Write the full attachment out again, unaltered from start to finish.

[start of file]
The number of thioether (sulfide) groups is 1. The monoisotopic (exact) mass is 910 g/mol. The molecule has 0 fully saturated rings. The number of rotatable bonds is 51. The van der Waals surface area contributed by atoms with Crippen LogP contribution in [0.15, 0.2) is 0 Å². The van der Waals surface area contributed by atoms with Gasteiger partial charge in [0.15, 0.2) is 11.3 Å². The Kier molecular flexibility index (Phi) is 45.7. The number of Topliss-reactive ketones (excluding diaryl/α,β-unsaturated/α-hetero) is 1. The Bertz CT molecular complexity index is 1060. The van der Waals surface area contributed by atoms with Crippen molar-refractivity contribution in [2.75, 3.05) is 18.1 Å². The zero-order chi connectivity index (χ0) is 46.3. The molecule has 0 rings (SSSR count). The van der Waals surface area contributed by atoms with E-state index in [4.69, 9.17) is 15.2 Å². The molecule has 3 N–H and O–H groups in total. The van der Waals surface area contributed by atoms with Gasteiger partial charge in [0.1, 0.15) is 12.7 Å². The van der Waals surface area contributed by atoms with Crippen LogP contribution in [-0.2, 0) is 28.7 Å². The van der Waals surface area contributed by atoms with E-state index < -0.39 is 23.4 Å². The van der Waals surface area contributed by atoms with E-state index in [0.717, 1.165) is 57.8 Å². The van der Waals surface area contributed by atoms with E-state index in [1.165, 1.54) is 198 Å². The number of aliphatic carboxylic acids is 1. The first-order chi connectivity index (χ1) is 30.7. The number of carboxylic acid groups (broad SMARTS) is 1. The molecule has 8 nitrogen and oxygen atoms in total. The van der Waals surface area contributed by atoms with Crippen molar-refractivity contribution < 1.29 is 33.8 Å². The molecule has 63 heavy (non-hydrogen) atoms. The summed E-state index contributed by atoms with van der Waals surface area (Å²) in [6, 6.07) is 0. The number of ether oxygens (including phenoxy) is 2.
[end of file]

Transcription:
The number of thioether (sulfide) groups is 1. The monoisotopic (exact) mass is 910 g/mol. The molecule has 0 fully saturated rings. The number of rotatable bonds is 51. The van der Waals surface area contributed by atoms with Crippen LogP contribution in [0.15, 0.2) is 0 Å². The van der Waals surface area contributed by atoms with Gasteiger partial charge in [0.15, 0.2) is 11.3 Å². The Kier molecular flexibility index (Phi) is 45.7. The number of Topliss-reactive ketones (excluding diaryl/α,β-unsaturated/α-hetero) is 1. The Bertz CT molecular complexity index is 1060. The van der Waals surface area contributed by atoms with Crippen molar-refractivity contribution in [2.75, 3.05) is 18.1 Å². The zero-order chi connectivity index (χ0) is 46.3. The molecule has 0 rings (SSSR count). The van der Waals surface area contributed by atoms with E-state index in [4.69, 9.17) is 15.2 Å². The molecule has 3 N–H and O–H groups in total. The van der Waals surface area contributed by atoms with Gasteiger partial charge in [0.1, 0.15) is 12.7 Å². The van der Waals surface area contributed by atoms with Crippen LogP contribution in [-0.2, 0) is 28.7 Å². The van der Waals surface area contributed by atoms with E-state index < -0.39 is 23.4 Å². The van der Waals surface area contributed by atoms with E-state index in [0.717, 1.165) is 57.8 Å². The van der Waals surface area contributed by atoms with E-state index in [1.165, 1.54) is 198 Å². The number of aliphatic carboxylic acids is 1. The first-order chi connectivity index (χ1) is 30.7. The number of carboxylic acid groups (broad SMARTS) is 1. The molecule has 8 nitrogen and oxygen atoms in total. The van der Waals surface area contributed by atoms with Crippen molar-refractivity contribution < 1.29 is 33.8 Å². The molecule has 63 heavy (non-hydrogen) atoms. The summed E-state index contributed by atoms with van der Waals surface area (Å²) in [6, 6.07) is 0. The number of ether oxygens (including phenoxy) is 2.